News Story

Stepping Into a New Role: Professor Tony Jenkins

What are you most excited about in continuing with your new role within JUPS? I’ve been teaching in JUPS for 6 ½ years, first as an adjunct and then for four years as a full-time lecturer. The transition to Assistant Teaching Professor comes with the new responsibility of student advisement. Believe it or not, I’m really looking forward to this task. I believe learning at Georgetown – and especially in JUPS – doesn’t end in the classroom. My teaching philosophy has long been rooted in the idea that learning is the process of becoming and growing, and that the purpose of the education we facilitate is to support students in the development of critical and reflective capacities that are foundational to ethical consideration and social and political action. Perhaps more fundamentally, our goal is to support students in becoming good people. I look forward to manifesting cura personalis toward supporting students in their journeys of becoming agents of change and social justice.

I’m also looking forward to engaging more students in my research and advocacy efforts. I’ve coordinated a small team of JUPS student researchers for the past several years that has conducted research and youth programming in support of the Global Campaign for Peace Education. This summer the team published Peace Education for Youth: A Toolkit for Advocacy and Planning, which is designed to support students across the world in advocating for the integration of peace education opportunities in their schools, universities, and communities.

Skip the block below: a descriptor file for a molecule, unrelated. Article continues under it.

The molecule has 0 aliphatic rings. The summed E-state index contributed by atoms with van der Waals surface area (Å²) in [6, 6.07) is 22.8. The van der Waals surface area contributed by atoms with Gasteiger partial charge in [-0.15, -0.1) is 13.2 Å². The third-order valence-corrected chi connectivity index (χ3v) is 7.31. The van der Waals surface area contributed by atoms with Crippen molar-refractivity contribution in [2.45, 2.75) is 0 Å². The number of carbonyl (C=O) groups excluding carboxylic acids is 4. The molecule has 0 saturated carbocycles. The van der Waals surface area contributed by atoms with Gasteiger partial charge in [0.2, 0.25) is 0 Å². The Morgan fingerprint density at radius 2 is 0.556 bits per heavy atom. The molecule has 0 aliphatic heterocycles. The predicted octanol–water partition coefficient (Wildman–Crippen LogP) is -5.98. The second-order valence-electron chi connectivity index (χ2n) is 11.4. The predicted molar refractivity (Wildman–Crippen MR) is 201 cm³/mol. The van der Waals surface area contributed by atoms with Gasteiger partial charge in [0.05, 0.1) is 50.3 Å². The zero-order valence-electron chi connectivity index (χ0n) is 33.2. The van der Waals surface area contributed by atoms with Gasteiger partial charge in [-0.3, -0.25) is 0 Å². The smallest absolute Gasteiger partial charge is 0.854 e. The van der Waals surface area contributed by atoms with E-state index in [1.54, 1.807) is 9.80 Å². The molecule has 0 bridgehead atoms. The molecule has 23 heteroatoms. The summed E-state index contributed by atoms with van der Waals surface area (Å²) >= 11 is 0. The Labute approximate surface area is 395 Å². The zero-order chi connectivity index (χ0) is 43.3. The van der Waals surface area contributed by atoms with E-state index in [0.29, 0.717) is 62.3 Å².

What do you envision for the future of JUPS? While JUPS is already one of the largest and most vibrant interdisciplinary programs at Georgetown, I have grandiose visions of our program becoming a pillar of the GU experience. JUPS is problem centered, visionary, action, and future oriented in a way that I believe all university education should be. We critically and holistically examine existential crises ranging from climate change to nuclear proliferation, and probe into the intersections of more quotidian experiences of injustice, including racism, patriarchy, militarism and political polarization. We see these as not just abstractions to be studied, but challenges to be addressed and transformed. Our students learn theory so they can effectively apply it in their personal and professional lives. Practically, I would love to see Introduction to JUPS become a “university course” required of all undergraduate students.

In the near future I would like to explore creating more opportunities for community building amongst JUPS students, with the possibility of establishing a space where students can meet on campus to collaborate on practical action and research for social justice as well as learn from each other. This would complement our current efforts to make more of a cohort experience for JUPS majors and minors.